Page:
Historical documents reveal Arctic sea ice is disappearing at record speed

Scientists have pieced together historical records to reconstruct Arctic sea ice extent over the past 125 years. The results are shown in the figure below. The red line, showing the extent at the end of the summer melt season, is the most critical:


Time series of Arctic sea ice extent, 1850-2013, for March (blue line) and September (red line). Illustration: Walsh et al. (2016)

Arctic sea ice extent in recent years is by far the lowest it’s been, with about half of the historical coverage gone, and the decline the fastest it’s been in recorded history. Florence Fetterer, principal investigator at the National Snow and Ice Data Center, described the data reconstruction process in a guest post at Carbon Brief:

Prof John Walsh, now at the University of Alaska Fairbanks, and Dr Mick Kelly, from the University of East Anglia (now retired), were pioneers at retrieving data. They hand-digitised information from sources, such as aerial surveys, from the US Navy and UK Meteorological Office, and from the Danish Meteorological Institute’s yearbook maps (see examples from 1978 and 1979 – both pdfs).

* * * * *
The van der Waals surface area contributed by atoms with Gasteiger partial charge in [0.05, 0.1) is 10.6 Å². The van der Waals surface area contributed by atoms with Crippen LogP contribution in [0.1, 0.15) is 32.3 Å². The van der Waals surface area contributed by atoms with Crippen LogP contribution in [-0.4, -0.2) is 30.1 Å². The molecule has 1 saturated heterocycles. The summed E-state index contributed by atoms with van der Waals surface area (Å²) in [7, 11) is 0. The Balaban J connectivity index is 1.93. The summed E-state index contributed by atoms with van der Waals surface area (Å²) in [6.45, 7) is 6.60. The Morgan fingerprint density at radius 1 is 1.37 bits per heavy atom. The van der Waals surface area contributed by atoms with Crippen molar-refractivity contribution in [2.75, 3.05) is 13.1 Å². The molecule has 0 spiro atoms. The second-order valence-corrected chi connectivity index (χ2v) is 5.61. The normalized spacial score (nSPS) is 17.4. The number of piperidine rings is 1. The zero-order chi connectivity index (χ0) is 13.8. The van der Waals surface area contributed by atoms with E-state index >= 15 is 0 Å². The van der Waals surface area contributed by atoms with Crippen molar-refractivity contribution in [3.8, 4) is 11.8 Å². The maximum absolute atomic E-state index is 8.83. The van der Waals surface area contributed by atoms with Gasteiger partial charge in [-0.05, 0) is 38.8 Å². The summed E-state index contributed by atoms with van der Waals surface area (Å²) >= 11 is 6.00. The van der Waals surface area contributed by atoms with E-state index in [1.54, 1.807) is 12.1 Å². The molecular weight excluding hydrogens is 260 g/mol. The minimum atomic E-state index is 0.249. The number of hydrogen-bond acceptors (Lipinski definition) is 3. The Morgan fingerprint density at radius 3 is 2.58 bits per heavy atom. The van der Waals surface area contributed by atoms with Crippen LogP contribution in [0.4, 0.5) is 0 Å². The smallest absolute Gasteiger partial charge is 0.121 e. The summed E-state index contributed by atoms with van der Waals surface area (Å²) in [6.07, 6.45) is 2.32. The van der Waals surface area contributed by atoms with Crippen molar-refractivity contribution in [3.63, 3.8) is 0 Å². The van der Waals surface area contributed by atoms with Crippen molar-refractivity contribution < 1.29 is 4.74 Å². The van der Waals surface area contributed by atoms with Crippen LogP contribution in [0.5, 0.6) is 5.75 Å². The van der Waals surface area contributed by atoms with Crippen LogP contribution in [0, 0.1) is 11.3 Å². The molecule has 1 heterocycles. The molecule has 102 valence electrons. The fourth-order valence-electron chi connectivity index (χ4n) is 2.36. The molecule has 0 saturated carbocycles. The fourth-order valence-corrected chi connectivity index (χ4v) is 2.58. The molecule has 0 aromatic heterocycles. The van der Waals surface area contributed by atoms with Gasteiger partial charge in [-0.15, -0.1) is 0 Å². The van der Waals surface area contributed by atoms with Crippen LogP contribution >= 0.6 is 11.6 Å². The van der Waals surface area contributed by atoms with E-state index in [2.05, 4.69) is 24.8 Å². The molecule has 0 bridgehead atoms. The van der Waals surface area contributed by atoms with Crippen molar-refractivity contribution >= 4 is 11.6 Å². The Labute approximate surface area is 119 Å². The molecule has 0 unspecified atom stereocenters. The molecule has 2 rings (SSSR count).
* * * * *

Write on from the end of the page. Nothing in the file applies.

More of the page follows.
Walsh, along with Prof William Chapman from University of Illinois, used these various sources to make monthly grids in Arctic and Southern Ocean sea ice concentrations, covering the period 1901-95. 

However, as Fetterer explains, gaps remained in their records, which have now been filled into the NSIDC dataset using a variety of sources:

Danish chart


A Danish Meteorological Institute ice chart for August, 1926. The red symbols mark the location of observations recorded in ship logbooks. Illustration: Walsh et al. (2016).

It’s not just the area of ice-covered ocean that’s shrunk; in fact, the volume of Arctic sea ice has declined even faster. As illustrated in this video created by Andy Lee Robinson, about two-thirds of the summer sea ice has disappeared in just 36 years as the warming oceans have thinned the ice.

Annual minimum Arctic sea ice volume 1979–2015, created by Andy Lee Robinson.

Previous research has also shown that Arctic sea ice is at its lowest level in at least 1,450 years, and the recent decline is mostly due to human-caused global warming.

This dramatic change may be causing ripple effects throughout the Earth’s climate system.

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Posted by dana1981 on Monday, 22 August, 2016

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